Google Tax: a mistake that will cost time and money16 oct. 2014
The Senate yesterday approved a bill to amend the Intellectual Property Act, a text which includes the so-called Google Tax or AEDE canon, from the initials of the association that has pushed for this law (Association of Spanish Newspaper Publishers). The purpose of this tax is to make Google or other aggregators like Menéame, and even sites like Facebook or Twitter, pay publishers for linking to their content, content that happens to be offered free on their websites.
The reaction has been swift and Google has made it known that they are thinking very seriously about closing its Google News service, which would make us the only democratic country in the world where Google has closed down this service.
It may well be that Google's criticisms are in their own interests, but they are not alone. The National Commission for Market Competition has also criticised the canon which, so they understand, hinders those who wish to enter the content aggregator market, as well as reminding people that publishers already have the technical possibility to prevent their content from being added if they wanted to. Besides the regulatory body has shown their doubts about the fact that Cedro, the association that manages the copyright and intellectual property of authors and publishers, would be in charge of collecting the fees.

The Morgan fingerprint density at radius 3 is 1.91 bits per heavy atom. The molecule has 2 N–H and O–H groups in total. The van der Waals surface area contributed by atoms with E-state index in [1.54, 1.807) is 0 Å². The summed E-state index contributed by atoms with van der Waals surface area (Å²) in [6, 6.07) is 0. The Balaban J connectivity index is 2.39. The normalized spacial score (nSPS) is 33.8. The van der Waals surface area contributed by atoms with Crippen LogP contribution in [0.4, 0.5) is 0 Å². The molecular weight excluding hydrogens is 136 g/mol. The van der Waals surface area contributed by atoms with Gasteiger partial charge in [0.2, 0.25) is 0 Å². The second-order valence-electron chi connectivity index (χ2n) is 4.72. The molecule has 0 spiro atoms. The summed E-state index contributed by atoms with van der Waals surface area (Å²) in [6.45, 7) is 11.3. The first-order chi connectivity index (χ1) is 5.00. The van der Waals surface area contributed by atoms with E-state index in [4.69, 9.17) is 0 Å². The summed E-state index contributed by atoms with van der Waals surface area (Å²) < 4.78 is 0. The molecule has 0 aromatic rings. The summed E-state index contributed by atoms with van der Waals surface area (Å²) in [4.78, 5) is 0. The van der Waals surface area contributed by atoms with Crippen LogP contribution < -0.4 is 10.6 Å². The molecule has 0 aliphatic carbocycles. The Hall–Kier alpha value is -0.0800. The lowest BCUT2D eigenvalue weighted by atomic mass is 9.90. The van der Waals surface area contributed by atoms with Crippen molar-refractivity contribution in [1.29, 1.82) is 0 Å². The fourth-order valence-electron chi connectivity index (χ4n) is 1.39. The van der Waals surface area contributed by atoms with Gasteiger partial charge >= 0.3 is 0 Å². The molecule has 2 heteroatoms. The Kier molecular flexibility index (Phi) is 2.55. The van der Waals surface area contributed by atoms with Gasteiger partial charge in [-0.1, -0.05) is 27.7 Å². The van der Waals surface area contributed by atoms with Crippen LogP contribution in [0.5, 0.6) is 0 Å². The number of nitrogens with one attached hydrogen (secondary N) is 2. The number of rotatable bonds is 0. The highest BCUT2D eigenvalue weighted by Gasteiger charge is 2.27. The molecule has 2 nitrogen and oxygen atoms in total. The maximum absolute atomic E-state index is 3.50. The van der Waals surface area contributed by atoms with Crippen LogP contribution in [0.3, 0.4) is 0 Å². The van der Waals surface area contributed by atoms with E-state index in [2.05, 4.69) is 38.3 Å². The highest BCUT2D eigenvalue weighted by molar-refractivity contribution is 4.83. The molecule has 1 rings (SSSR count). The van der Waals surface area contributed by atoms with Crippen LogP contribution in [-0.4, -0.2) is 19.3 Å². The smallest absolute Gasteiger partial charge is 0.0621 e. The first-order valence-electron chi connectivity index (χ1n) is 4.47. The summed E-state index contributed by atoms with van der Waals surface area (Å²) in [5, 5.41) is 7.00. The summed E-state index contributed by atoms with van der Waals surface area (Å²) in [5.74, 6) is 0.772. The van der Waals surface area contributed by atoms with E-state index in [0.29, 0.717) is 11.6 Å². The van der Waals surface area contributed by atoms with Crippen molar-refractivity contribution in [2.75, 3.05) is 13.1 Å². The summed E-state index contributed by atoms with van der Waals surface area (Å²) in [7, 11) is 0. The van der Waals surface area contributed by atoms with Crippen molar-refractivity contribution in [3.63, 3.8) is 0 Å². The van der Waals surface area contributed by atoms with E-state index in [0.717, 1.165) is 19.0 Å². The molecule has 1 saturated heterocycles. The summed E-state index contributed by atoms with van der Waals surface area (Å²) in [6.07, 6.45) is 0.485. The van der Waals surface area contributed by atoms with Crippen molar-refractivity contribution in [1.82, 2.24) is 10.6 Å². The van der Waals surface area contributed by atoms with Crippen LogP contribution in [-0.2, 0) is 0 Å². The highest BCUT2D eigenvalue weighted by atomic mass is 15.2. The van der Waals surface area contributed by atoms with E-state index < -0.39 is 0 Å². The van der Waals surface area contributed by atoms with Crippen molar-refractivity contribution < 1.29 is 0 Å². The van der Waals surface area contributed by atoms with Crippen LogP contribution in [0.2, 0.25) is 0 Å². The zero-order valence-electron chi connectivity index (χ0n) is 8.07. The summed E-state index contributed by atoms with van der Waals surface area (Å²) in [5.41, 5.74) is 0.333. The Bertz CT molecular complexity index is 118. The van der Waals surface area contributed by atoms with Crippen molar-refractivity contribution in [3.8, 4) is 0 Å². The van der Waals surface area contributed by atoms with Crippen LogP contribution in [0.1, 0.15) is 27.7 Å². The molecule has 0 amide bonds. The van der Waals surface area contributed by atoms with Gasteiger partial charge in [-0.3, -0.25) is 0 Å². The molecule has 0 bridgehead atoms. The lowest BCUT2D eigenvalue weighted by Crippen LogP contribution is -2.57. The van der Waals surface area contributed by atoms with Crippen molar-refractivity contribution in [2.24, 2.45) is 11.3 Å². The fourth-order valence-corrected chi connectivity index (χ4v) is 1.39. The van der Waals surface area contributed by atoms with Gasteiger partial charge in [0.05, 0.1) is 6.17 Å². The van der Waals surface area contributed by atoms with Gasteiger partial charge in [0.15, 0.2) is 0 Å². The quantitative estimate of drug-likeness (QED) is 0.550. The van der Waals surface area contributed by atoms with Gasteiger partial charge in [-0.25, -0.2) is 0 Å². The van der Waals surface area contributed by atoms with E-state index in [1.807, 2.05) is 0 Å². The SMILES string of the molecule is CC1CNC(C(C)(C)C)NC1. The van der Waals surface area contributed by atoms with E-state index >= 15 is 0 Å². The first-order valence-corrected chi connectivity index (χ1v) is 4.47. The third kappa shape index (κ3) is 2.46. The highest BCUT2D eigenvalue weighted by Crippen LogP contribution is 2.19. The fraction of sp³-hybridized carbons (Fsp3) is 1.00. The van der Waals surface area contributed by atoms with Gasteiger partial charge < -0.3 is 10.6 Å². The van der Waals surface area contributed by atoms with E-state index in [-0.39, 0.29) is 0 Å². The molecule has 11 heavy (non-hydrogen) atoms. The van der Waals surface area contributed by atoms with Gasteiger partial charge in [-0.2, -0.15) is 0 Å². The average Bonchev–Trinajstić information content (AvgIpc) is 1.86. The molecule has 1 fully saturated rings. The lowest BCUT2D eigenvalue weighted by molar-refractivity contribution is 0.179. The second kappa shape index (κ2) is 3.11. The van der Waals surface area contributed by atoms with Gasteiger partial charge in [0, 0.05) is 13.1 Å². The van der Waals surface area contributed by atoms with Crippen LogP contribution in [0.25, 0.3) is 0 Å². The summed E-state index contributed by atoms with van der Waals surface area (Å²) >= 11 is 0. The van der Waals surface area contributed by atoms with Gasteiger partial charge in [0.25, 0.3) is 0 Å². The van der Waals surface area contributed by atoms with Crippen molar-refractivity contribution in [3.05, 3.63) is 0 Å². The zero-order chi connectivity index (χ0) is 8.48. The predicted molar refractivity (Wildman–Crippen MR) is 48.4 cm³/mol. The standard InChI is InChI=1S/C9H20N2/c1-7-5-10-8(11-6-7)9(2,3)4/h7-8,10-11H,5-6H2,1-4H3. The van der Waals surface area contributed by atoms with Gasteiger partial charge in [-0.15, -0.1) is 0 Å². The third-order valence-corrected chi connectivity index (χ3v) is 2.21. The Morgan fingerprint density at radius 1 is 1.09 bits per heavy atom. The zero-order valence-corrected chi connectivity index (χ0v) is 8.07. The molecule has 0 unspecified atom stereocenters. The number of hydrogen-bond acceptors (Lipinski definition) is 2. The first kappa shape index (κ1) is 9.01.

For OCU, it is the wrong measure, not only because it will affect the media themselves who would see their advertising revenue fall by reducing the traffic redirected from aggregators, but also because it is bad for the consumer, whose right to information, which is included in the constitution, would be affected and who would be unreasonably forced to spend more time seeking this content, something that would have an annual cost in excess of 1,130 million euros according to estimates made by the company Analistas Financieros Internacionales.